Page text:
pardiso

pardiso

hi,all I want to use the pardiso to solve a complex and symmetrical matrix .But it display error:The type of the actual argument differs from the type of the dummy argument.But when the matrix is real ,it work. I can't understand why it happen.Then I check the 'mkl_pardiso.f90' file,and not find the complex statement.only real .So when the matrix is real,it work well. How can I fix it? Do I need to rewrite the mkl_pardiso.f90??? so i hope someone can point me to a good place or help me out! Thanks!

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For more complete information about compiler optimizations, see our Optimization Notice.

In order to diagnose the problem we need from you the exact call to Pardiso, and the declarations of the arguments in the call. It would be nicer if you can post a complete example source code that gives the error  message stated above.

hi,mecej4

    Here is a simple example:

INCLUDE 'mkl_pardiso.f90'
program Testpardiso
use mkl_pardiso
implicit none
TYPE(MKL_PARDISO_HANDLE)::pt(64)
integer::maxfct,mnum,mtype,phase,n,nrhs,error,msglvl,nnz,i
integer::error1
integer::iparm(64)
integer::perm(8)
integer::ia(9)
integer::ja(18)
complex(kind=8)::x(8)
complex(kind=8)::b(8)
complex(kind=8)::a(18)
integer::idum(1)
real(kind=8)::ddum(1)
!.............................................
Data ia /1,5,8,10,12,15,17,18,19/
Data ja /1,3,6,7,2,3,5,3,8,4,7,5,6,7,6,8,7,8/
Data a /7.0,1.0,2.0,7.0,-4.0,8.0,2.0,1.0,5.0,7.0,9.0,5.0,1.0,5.0,-1.0,5.0,11.0,5.0/
!.................................................................

n=8
nnz=18
nrhs=1
maxfct=1
mnum=1
error=0
msglvl=1
mtype=3
iparm(:)=0
do i =1,64
pt(i)%DUMMY=0
end do
b(:)=1.0
iparm(1)=1
iparm(2)=2
iparm(4)=0
iparm(5)=0
iparm(6)=0
iparm(8)=9
iparm(10)=13
iparm(11)=1
iparm(13)=0
iparm(14)=0
iparm(18)=-1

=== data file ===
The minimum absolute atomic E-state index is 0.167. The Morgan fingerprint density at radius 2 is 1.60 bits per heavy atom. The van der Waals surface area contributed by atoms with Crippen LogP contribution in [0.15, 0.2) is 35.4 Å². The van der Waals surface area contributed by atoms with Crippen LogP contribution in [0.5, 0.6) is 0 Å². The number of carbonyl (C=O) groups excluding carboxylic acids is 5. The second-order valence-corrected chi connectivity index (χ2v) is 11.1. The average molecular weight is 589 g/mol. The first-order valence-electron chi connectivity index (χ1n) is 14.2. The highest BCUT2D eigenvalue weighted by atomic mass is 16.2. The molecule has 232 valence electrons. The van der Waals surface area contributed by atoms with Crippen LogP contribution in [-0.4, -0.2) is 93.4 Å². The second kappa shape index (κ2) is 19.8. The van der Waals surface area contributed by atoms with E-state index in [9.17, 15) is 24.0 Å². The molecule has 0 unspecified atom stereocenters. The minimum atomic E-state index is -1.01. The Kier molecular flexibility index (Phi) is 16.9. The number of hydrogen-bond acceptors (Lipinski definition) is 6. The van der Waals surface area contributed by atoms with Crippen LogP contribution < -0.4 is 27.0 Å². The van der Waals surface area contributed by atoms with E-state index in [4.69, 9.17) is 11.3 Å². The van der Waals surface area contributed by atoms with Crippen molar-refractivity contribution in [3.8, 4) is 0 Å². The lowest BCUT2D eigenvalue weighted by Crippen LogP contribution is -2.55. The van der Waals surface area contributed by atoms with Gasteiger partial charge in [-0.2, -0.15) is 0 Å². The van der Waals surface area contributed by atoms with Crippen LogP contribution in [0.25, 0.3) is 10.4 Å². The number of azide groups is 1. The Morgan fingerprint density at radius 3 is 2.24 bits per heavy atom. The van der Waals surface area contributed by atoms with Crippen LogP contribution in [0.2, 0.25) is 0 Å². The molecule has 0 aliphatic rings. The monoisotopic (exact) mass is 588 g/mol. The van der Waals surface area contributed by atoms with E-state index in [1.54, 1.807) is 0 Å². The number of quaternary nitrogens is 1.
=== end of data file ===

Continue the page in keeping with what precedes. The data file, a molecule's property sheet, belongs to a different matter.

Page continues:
iparm(19)=-1
iparm(20)=0
!...............................................................
phase=11
CALL pardiso(pt,maxfct,mnum,mtype,phase,n,a,ia,ja,idum,nrhs,iparm,msglvl,ddum,ddum,error)

phase=22
CALL pardiso(pt,maxfct,mnum,mtype,phase,n,a,ia,ja,idum,nrhs,iparm,msglvl,ddum,ddum,error)
iparm(8)=2
phase=33
CALL pardiso(pt,maxfct,mnum,mtype,phase,n,a,ia,ja,idum,nrhs,iparm,msglvl,b,x,error)
phase=-1
CALL pardiso(pt,maxfct,mnum,mtype,phase,n,ddum,idum,idum,idum,nrhs,iparm,msglvl,ddum,ddum,error)

stop
end

...........................................................

error #6633: The type of the actual argument differs from the type of the dummy argument.   [A] [X][ B]

so I check the interface f90 and not find the define A,x,b  as complex,all of them only defined as real.

so the  interface need to be rewrited  ?

thank you for your help

hi mecej4!  

  The code is the most simple . when A is defined as complex,code can't pass compile .The type of the actual argument differs from the type of the dummy argument. It can work after I rewrite the interface 'mkl_pardiso.f90' .As I said before,there was no complex statement. 

I use intel parallel studio XE 2011.It's so strange that the interface need to be rewrited by the user and there is only a  f90 example.Because it can't pass compile,I thick it dosen't matter anything else except the varibles statment. why it happen?

Thank you for help 

>>...it display error: The type of the actual argument differs from the type of the dummy argument...

I had a similar MKL error when I used an MKL function with a wrong calling convension. Please also provide more details for your development environment.

The argument DDUM should be COMPLEX(kind=8). Even arguments that end up not being referenced in the subroutine must be of the correct type, because the compiler has to be able to compile subprogram sources independently.. It would be helpful if the compiler stated which argument is of the wrong type, but that is a bit difficult to do when there is more than one module procedure that may be a potential match.

Furthermore, you should make sure that argument arrays are sufficiently large (as large as the Pardiso documentation specifies).

It is ill-advised to modify Intel-provided files such as mkl_pardiso.f90  without having established that the code in the file has an error. The adage If it ain't broke, don't fix it! is quite apt here.

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